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The Sea Warriors

by Richard Woodman

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803255,458 (3.93)1
The Sea Warriors chronicles the real-life adventures of the great sea captains who spent long, arduous years on the world's oceans, fighting for king and country, to win and rule the waves. The struggles of the Royal Navy's finest commanders encompass the Napoleonic Wars and the War of 1812, as well as fights against pirates and battles with the sea itself.Author Richard Woodman, best known for his Nathaniel Drinkwater series of historical novels, recounts in exciting detail the deeds of the captains and mates who manned the opposing frigates -- who blockaded ports, who intercepted the enemy's trade, who protected merchant ships from enemy attacks and piracy. Extraordinary characters stride across these pages -- men like Lord Cochrane, Charles Brisbane, and Nisbet Willoughby -- naval heroes who for nearly two centuries have stood in the shadow cast by the famous British admiral Horatio Nelson. Some, like Warren, Pellew, Cochrane, and Collingwood, still have some measure of renown, while others are almost unknown today despite their brave and brilliant exploits.… (more)

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Showing 3 of 3
Not as interesting as his Drinkwater novels. However, it is an excellent resource for understanding the strategy and tactics that make "The Age of Fighting Sail" such a fascinating era for novelists. ( )
  jamespurcell | Jan 18, 2020 |
An engaging book about naval warfare during the Napoleonic Age. ( )
  Paulnakhiv | Dec 29, 2015 |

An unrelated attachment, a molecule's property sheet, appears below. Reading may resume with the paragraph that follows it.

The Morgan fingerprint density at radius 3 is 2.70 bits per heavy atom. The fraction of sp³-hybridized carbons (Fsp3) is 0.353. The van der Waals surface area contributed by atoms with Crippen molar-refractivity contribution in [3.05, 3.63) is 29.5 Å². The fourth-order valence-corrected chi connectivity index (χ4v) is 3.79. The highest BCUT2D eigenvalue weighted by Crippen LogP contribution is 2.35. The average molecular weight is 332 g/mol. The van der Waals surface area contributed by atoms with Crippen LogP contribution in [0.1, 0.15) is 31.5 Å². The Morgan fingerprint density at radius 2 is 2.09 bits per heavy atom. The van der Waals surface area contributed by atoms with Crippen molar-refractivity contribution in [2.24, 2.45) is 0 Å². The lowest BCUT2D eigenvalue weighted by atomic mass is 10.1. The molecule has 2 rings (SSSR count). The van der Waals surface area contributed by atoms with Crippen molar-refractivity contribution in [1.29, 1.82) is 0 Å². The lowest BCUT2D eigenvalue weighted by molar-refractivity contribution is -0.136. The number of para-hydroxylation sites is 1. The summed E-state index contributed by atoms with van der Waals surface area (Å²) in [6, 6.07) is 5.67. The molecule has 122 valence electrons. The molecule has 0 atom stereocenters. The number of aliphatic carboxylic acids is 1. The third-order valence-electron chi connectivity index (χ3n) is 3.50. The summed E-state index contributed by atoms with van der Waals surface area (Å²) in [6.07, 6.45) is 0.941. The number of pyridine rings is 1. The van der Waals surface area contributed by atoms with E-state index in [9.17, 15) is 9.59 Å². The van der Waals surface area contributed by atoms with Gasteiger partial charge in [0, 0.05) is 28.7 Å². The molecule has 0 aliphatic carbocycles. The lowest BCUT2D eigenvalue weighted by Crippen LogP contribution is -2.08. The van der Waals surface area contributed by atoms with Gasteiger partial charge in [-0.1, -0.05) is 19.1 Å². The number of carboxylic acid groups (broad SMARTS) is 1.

This book is a workmanlike account of the long sea war between England and France between 1793 and the capitulation of Napoleon. It's worth reading if you're interested in understanding that war's shape in some detail, perhaps because you're reading the Hornblower or Aubrey/Maturin novels.

The book's great strength is that it puts the sea battles into a strategic context better than any other book I've encountered; Woodman's generally able to tell you both what the British Admiralty expected when they sent a fleet--or an individual frigate--to a specific station, and what the opposing commanders were trying to accomplish as hostilities began. I really like that.

The problem is that the story often drags. While Woodman's good at describing sea battles, in this sort of quantity they begin all to sound the same. As a result, I regularly found myself wishing he'd get back to describing the context. Really didn't expect that.

This review is also available on a dabbler's journal. ( )
  joeldinda | Nov 21, 2008 |
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Wikipedia in English (91)

Action of 10 February 1809

Action of 10 November 1808

Action of 12 May 1796

Action of 13 January 1797

Action of 13 March 1806

Action of 13 September 1810

Adriatic campaign of 1807–14

Algeciras Campaign

Allemand's expedition of 1805

Atlantic campaign of 1806

Atlantic raid of June 1796

Bali Strait Incident

HCS Grappler (1804)

HMS Badger (1794)

HMS Emerald (1795)

Invasion of Île Bonaparte

Invasion of Ceylon (1795)

Invasion of Guadeloupe (1810)

The Sea Warriors chronicles the real-life adventures of the great sea captains who spent long, arduous years on the world's oceans, fighting for king and country, to win and rule the waves. The struggles of the Royal Navy's finest commanders encompass the Napoleonic Wars and the War of 1812, as well as fights against pirates and battles with the sea itself.Author Richard Woodman, best known for his Nathaniel Drinkwater series of historical novels, recounts in exciting detail the deeds of the captains and mates who manned the opposing frigates -- who blockaded ports, who intercepted the enemy's trade, who protected merchant ships from enemy attacks and piracy. Extraordinary characters stride across these pages -- men like Lord Cochrane, Charles Brisbane, and Nisbet Willoughby -- naval heroes who for nearly two centuries have stood in the shadow cast by the famous British admiral Horatio Nelson. Some, like Warren, Pellew, Cochrane, and Collingwood, still have some measure of renown, while others are almost unknown today despite their brave and brilliant exploits.

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